Conservatives move to revoke citizenship from home-grown Canadian: Walkom
Saad Gaya was born in Montreal and holds no other passport. The government plans to exile him anyway.
For many, the Conservative government’s new power to strip Canadians of their citizenship just got a bit closer to the bone.
With its decision to banish 27-year-old Saad Gaya from the country of his birth, the government has made it clear that the new revocation law will apply not just to naturalized citizens but to those born here.
It’s the first time in decades — perhaps in history — that Ottawa has moved to expel a native-born Canadian from the country.
Gaya was part of the so-called Toronto 18. In 2009 he pled guilty to charges of conspiring to set off explosives in downtown Toronto. He is currently serving an 18-year jail sentence.
The government also plans to strip other convicted terrorists of their citizenship. But until Gaya’s name surfaced, the focus was on those who had been born outside of Canada — that is, naturalized Canadians.
Bomb-plot ringleader Zakaria Amara, for instance was born in Jordan. And I suspect that many assumed this made him particularly vulnerable to a law that allows Ottawa to revoke the citizenship of dual nationals convicted of terrorism, treason or espionage.
But it turns out that Stephen Harper’s government takes a remarkably broad view of dual citizenship.
Gaya was born in Montreal in 1987. That made him a Canadian. His parents, originally from Pakistan, were also Canadian at the time of his birth. They were not Pakistani.
That’s because both parents had been required under Pakistani law to give up the citizenship of their birth country on becoming Canadian. Both had willingly done so well before Saad was born.
So why does the government view Saad Gaya as a dual national? Apparently, Pakistan eased its ban on dual citizenship in 2004, when he was 16.
According to Ottawa’s strange logic, that means Saad’s parents could be considered to have been Pakistani at the time of his birth (even though they weren’t) and that therefore their son is a citizen of Pakistan.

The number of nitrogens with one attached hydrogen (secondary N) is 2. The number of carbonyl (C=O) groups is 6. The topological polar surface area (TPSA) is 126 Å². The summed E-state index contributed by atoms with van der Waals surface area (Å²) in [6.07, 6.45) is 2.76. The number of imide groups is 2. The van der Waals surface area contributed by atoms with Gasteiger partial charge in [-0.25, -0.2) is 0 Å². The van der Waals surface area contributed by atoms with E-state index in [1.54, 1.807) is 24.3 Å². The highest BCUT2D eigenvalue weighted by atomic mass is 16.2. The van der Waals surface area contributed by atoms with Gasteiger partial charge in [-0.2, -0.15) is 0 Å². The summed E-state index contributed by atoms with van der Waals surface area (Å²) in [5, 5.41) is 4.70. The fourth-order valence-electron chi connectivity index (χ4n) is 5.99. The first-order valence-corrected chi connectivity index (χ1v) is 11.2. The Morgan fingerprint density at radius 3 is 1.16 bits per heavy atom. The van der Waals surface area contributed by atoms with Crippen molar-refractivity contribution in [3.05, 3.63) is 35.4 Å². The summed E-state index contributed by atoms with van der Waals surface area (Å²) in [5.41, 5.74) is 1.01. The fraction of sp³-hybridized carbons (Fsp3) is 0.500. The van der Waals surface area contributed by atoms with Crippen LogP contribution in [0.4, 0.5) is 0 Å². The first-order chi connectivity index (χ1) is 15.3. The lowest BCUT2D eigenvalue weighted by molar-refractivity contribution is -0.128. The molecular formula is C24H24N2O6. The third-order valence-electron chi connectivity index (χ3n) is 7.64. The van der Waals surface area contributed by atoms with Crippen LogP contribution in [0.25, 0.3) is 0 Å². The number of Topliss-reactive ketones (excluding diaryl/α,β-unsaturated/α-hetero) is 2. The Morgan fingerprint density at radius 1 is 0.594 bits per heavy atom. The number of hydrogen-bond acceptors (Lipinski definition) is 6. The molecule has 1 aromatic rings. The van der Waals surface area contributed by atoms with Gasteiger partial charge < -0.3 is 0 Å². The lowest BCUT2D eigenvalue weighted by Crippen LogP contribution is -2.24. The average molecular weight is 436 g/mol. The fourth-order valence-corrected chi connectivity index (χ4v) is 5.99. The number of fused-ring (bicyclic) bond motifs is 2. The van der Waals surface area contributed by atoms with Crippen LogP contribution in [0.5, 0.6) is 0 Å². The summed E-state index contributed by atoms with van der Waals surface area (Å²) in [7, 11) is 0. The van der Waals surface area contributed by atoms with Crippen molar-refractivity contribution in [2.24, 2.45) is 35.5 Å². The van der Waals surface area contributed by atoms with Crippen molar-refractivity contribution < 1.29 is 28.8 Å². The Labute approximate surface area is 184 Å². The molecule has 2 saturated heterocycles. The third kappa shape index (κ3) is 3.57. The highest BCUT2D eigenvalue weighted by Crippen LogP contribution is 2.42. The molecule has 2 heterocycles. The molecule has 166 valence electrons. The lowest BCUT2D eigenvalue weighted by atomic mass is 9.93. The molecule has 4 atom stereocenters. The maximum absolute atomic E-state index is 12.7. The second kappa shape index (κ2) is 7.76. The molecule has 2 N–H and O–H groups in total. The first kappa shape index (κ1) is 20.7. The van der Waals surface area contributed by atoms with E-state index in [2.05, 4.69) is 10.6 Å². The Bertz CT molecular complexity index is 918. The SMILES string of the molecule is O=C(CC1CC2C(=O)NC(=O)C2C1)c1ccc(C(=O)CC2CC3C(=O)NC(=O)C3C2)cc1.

In documents filed with federal court, Gaya says he is not a Pakistani citizen and has never applied for citizenship from that country.
But that doesn’t matter. Under its new law, the Conservative government does not have to prove Gaya is the citizen of another country. He has to prove to Immigration Minister Chris Alexander that he is not.
That’s one of the many reasons why the British Columbia Civil Liberties Union and the Canadian Association of Refugee Lawyers is challenging the law as unconstitutional, says Gaya’s solicitor, Lorne Waldman.
Is Gaya an irredeemable villain? Certainly Superior Court Justice Bruce Durno didn’t think so when he sentenced him. Durno said he thought Gaya had “learned a significant lesson” and no longer posed a threat to public safety.
Indeed, evidence presented by the Crown at Gaya’s trial portrayed him as a naive freshman who was more interested in soccer than politics and who ended up involved in something he never entirely understood.
He told police that that he agreed to join the bomb plot in order to protest Canadian military involvement in the Afghan war. But he also told them that until he was approached by the plot’s ringleader he had no idea that Canadian troops were even in Afghanistan.
If the government does succeed in banishing Gaya, it will be something of a first. Canada has a long history of taking away the rights of immigrants to live here. During the “red scare” of the 1920s, for instance, police rounded up and exiled those the government viewed as foreign agitators.
Yet even when it discriminated against native-born Canadians from specific ethnic backgrounds — as it did with Japanese-Canadians during the Second World War — it generally refrained from expelling them.
Canada’s first Citizenship Act, which held from 1948 to 1977, allowed the government to strip citizenship from naturalized Canadians convicted of treason or espionage. But the native-born were exempted.
The Conservatives have changed all of that. Critics accuse them of creating a two-tier citizenship system, where those who are dual nationals have fewer rights.
But in a strange way, the Conservatives are equal-opportunity revokers. The Gaya case demonstrates that when the government is determined to banish those it considers miscreants, it will simply call them dual nationals — whether they are or not.
Thomas Walkom’s column appears Wednesday, Thursday and Saturday.